Dynamic neural remapping across the sleep-wake cycle: A mechanistic link between sensory re-organisation and GABA

Year of award: 2017


  • Dr Anat Arzi

    University of Cambridge

Project summary

Across a single day, we undergo behavioural, physiological and neurochemical changes, from vigilant wakefulness to unconscious sleep. Sensory processing continues during sleep despite the loss of consciousness. Attempts to assess the differences between sensory processing in wakefulness and sleep have yielded contradictory results with studies showing greater, smaller and comparable responses to the same stimuli. It remains unclear precisely how sensory processing is modulated throughout the sleep-wake cycle. Most studies have focused on responses to specific stimuli, neglecting the relationship between different stimuli.

We want to find out how vigilance state dynamically shapes sensory processing, by combining electroencephalography (EEG), functional magnetic resonance imaging (fMRI), magnetic resonance spectroscopy (MRS) and computational tools, measuring neural distances between stimuli to quantify sensory remapping across the sleep-wake cycle. We hypothesise that gamma aminobutyric acid (GABA), an inhibitory neurotransmitter implicated in sleep regulation and correlated with sensory sensitivity, has a central role in sensory remapping.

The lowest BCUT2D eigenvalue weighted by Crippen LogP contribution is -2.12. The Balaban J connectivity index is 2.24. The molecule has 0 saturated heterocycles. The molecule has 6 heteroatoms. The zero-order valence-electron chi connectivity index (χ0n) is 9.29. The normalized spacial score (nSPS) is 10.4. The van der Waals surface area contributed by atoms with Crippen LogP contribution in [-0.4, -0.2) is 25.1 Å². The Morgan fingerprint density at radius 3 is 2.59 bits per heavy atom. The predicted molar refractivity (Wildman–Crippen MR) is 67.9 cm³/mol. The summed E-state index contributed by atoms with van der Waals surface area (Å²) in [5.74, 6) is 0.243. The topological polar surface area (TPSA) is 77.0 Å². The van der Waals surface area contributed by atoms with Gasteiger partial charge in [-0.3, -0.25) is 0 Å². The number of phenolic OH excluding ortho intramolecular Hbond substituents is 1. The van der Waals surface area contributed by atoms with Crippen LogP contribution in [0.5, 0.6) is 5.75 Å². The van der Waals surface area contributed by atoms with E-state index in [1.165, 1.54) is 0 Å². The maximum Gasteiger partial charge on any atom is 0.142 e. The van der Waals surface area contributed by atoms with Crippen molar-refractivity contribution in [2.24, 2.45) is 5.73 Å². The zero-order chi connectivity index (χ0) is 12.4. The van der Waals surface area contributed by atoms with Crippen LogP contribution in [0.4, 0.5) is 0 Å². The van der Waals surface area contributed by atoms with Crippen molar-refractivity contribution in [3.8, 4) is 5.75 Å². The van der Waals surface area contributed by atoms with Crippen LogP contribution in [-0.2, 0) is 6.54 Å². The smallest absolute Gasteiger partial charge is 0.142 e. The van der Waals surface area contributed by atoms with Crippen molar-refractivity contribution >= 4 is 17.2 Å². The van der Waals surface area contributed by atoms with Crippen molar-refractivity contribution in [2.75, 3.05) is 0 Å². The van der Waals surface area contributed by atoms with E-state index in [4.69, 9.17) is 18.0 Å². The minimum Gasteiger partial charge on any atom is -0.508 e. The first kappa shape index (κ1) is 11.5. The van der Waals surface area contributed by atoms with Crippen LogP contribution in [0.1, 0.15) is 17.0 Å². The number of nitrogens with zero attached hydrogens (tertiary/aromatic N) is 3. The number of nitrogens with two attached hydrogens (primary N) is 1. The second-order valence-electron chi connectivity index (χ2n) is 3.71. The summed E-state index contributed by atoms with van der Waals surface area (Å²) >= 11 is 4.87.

Our goals are to elucidate the temporal and spatial dynamics of sensory remapping throughout the sleep-wake cycle and investigate whether sensory remapping across the sleep-wake cycle is dependent on GABA.